In the course of running your Active Directory network, at some point you'll discover that a GPO file that is giving you a problem. Following the previous tip on troubleshooting GPOs will lead you to the conclusion that the object either is corrupted or is valid. A corrupted GPO must be deleted and re-built. A valid GPO that still results in an unwanted effect on a client must be inspected on a setting-by-setting basis. In this case, the error is human-introduced mis-configuration rather than a programmatical or corruption error.
When tracking down a mis-configured GPO, you need to keep in mind a few rules about GPOs:
- GPOs are applied in the following order: ntconfig.pol (pre Windows-2000 systems only), local GPOs, site GPOs, domain GPOs, then OU GPOs.
- GPOs are cumulative. So, the settings of the last applied GPO will take precedence. The only exception to this is when No Override is enabled on higher-level GPOs.
- GPOs are applied on a setting-by-setting basis. If a GPO does not contain a configuration or change for a specific control, the pre-existing value for that control remains in effect. If a GPO does contain a configuration or change for a specific control, then the pre-existing value for that control is replaced with the current GPO's setting.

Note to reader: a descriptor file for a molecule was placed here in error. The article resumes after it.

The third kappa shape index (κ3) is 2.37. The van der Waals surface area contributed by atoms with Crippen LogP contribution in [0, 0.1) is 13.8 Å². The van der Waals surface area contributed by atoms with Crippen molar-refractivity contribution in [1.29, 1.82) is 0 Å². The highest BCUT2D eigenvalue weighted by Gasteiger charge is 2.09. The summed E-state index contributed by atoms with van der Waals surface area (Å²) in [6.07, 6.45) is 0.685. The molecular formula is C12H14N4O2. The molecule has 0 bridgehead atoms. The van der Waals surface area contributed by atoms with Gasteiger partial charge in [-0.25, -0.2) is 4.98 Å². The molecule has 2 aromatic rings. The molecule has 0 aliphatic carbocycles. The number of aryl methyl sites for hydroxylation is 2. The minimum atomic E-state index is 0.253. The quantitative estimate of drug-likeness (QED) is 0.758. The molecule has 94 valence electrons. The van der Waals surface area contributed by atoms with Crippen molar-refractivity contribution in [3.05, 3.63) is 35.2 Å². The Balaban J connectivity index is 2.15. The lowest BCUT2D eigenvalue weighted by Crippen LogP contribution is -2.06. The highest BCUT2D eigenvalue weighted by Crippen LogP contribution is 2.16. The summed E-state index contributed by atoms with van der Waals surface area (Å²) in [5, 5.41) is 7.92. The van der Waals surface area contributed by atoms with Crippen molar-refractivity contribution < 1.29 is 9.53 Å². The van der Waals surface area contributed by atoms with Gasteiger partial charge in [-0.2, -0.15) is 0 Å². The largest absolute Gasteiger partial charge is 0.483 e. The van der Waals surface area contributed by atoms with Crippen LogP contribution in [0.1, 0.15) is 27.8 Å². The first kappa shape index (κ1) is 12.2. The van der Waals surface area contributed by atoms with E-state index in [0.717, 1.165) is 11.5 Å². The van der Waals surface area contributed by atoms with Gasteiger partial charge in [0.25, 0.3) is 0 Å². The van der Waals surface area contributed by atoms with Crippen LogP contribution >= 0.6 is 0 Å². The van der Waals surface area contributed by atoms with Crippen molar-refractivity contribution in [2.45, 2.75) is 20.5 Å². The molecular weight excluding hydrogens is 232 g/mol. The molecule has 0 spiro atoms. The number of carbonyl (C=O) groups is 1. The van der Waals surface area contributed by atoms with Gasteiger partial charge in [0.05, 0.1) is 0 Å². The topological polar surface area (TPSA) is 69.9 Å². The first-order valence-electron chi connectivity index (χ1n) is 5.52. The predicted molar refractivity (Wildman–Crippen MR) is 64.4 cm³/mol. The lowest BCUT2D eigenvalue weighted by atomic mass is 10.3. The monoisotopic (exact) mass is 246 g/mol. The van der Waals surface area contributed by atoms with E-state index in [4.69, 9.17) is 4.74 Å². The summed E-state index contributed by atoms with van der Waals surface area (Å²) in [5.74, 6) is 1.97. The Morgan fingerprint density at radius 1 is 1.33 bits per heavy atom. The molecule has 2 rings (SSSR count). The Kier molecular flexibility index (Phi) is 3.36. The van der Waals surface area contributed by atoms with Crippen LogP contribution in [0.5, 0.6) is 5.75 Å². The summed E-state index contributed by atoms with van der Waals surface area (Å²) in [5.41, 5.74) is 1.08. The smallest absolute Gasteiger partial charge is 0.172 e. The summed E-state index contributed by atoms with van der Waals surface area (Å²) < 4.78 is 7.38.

Note: A great tool for determining the effect of a policy for a specific control within a GPO is FAZAM from
Here are a few rules or guidelines to remember to keep GPO problems to a minimum:
- Try to use a few complex GPOs instead of many simpler GPOs. More individual GPOs means more difficulty in troubleshooting.
- Try not to use the No Override and Block Inheritance options. Use of these options typically indicates a poor AD design.
- Keep in mind that GPOs are only partially applied over slow WAN links (including dial-up). While Registry and Security settings are always applied, Application Deployment, Scripts, Folder Redirection, and Disk Quota controls are not applied by default over slow links.
James Michael Stewart is a researcher and writer for Lanwrights, Inc.
This was first published in June 2002